New Evidence That Quantum Mechanics Is Hard to Simulate - PowerPoint

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					 New Evidence That Quantum
Mechanics Is Hard to Simulate on
     Classical Computers




               Scott Aaronson
  Parts based on joint work with Alex Arkhipov
    In 1994, something big happened in the
foundations of computer science, whose meaning
             is still debated today…




   Why exactly was Shor’s algorithm important?
   Boosters: Because it means we’ll build QCs!
   Skeptics: Because it means we won’t build QCs!
   Me: For reasons having nothing to do with building QCs!
Shor’s algorithm was a hardness result for
one of the central computational problems
 of modern science: QUANTUM SIMULATION
Use of DoE supercomputers by area
        (from a talk by Alán Aspuru-Guzik)




                                                Shor’s Theorem:
                                             QUANTUM SIMULATION is
                                               not in probabilistic
                                                polynomial time,
                                             unless FACTORING is also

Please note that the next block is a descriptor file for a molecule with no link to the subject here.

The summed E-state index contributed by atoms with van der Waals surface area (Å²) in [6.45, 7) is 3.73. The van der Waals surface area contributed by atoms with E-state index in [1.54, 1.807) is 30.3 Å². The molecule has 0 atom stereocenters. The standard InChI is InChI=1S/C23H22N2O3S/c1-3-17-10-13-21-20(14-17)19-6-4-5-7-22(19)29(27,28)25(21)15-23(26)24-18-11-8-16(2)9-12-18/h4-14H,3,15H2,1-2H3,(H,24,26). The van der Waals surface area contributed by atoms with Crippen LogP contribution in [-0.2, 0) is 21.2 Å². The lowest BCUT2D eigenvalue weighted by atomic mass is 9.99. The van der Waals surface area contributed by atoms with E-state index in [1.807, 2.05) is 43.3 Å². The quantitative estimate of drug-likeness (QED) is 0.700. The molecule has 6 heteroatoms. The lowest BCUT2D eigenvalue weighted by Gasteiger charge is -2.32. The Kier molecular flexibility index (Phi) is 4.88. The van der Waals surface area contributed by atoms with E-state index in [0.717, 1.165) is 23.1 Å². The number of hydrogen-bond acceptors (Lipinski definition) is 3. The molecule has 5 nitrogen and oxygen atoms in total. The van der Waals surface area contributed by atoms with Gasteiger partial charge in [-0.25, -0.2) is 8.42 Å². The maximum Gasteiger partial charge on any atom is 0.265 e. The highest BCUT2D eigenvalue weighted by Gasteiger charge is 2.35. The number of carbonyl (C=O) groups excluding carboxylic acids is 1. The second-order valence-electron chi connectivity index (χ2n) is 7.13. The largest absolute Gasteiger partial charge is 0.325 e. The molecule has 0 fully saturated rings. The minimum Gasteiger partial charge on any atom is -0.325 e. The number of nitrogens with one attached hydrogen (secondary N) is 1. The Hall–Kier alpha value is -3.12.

Today: A different kind of hardness result for
       simulating quantum mechanics
Advantages of the new results: Disadvantages:
Based on “generic” complexity         Apply to sampling problems
assumptions, rather than the          (or to problems with many
classical hardness of FACTORING       possible valid outputs), not
                                      decision problems
Use only extremely weak kinds
of quantum computing (e.g.            Harder to convince a skeptic
nonadaptive linear optics)—testable   that your QC is solving the
before I’m dead?                      relevant hard problem
Give evidence that QCs have           Problems don’t seem
capabilities outside the entire       “useful”
polynomial hierarchy
                           First Problem
Given a random Boolean function f:{0,1}n{-1,1}
Find subsets S1,…,Sk[n] of the input bits, most of whose
parities are “slightly better correlated than chance” with f
E.g., sample a subset S with probability          f S  , where
                                                  ˆ 2
                ˆ S  : 1         1 xi f x                  ˆ S 2  1
                           n                             f                   
               f
                                                                               
                                        iS
                          2 x0,1n
                                                           S  n             

                      Distribution of these Fourier coefficients f S 
                                                                 ˆ
                      for a random S

                              Distribution for the S’s that you’re
                              being asked to output
    This problem is          |0     H                H
 trivial to solve using